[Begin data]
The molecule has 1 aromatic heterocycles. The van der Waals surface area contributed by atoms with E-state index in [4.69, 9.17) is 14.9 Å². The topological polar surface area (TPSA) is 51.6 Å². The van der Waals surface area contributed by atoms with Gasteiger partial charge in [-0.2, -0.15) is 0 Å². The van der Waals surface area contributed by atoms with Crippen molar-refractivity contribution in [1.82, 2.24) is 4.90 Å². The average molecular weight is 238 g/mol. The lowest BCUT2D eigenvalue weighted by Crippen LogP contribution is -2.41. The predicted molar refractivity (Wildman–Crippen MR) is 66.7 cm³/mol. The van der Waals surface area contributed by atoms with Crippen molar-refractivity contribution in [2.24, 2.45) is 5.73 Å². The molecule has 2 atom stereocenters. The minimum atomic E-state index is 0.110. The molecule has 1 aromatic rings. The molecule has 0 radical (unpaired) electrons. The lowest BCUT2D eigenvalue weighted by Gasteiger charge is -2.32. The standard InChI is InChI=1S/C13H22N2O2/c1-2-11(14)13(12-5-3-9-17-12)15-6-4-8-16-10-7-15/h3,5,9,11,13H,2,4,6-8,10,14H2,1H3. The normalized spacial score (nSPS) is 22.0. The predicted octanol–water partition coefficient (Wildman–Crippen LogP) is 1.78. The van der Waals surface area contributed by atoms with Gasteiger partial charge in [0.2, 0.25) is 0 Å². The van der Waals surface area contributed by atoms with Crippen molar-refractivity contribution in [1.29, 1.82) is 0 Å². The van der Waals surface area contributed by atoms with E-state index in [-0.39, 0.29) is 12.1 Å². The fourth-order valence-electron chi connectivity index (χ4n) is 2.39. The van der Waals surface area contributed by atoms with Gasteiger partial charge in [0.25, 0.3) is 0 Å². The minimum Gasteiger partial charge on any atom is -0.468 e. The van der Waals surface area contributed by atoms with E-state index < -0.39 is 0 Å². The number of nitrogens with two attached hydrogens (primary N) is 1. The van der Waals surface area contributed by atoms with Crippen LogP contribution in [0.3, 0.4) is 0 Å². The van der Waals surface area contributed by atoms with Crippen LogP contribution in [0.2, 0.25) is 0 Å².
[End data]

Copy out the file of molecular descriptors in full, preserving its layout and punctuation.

The molecule has 1 aromatic heterocycles. The van der Waals surface area contributed by atoms with E-state index in [4.69, 9.17) is 14.9 Å². The topological polar surface area (TPSA) is 51.6 Å². The van der Waals surface area contributed by atoms with Gasteiger partial charge in [-0.2, -0.15) is 0 Å². The van der Waals surface area contributed by atoms with Crippen molar-refractivity contribution in [1.82, 2.24) is 4.90 Å². The average molecular weight is 238 g/mol. The lowest BCUT2D eigenvalue weighted by Crippen LogP contribution is -2.41. The predicted molar refractivity (Wildman–Crippen MR) is 66.7 cm³/mol. The van der Waals surface area contributed by atoms with Crippen molar-refractivity contribution in [2.24, 2.45) is 5.73 Å². The molecule has 2 atom stereocenters. The minimum atomic E-state index is 0.110. The molecule has 1 aromatic rings. The molecule has 0 radical (unpaired) electrons. The lowest BCUT2D eigenvalue weighted by Gasteiger charge is -2.32. The standard InChI is InChI=1S/C13H22N2O2/c1-2-11(14)13(12-5-3-9-17-12)15-6-4-8-16-10-7-15/h3,5,9,11,13H,2,4,6-8,10,14H2,1H3. The normalized spacial score (nSPS) is 22.0. The predicted octanol–water partition coefficient (Wildman–Crippen LogP) is 1.78. The van der Waals surface area contributed by atoms with Gasteiger partial charge in [0.2, 0.25) is 0 Å². The van der Waals surface area contributed by atoms with Crippen molar-refractivity contribution in [1.29, 1.82) is 0 Å². The van der Waals surface area contributed by atoms with E-state index in [-0.39, 0.29) is 12.1 Å². The fourth-order valence-electron chi connectivity index (χ4n) is 2.39. The van der Waals surface area contributed by atoms with Gasteiger partial charge in [0.25, 0.3) is 0 Å². The minimum Gasteiger partial charge on any atom is -0.468 e. The van der Waals surface area contributed by atoms with E-state index < -0.39 is 0 Å². The number of nitrogens with two attached hydrogens (primary N) is 1. The van der Waals surface area contributed by atoms with Crippen LogP contribution in [0.3, 0.4) is 0 Å². The van der Waals surface area contributed by atoms with Crippen LogP contribution in [0.2, 0.25) is 0 Å².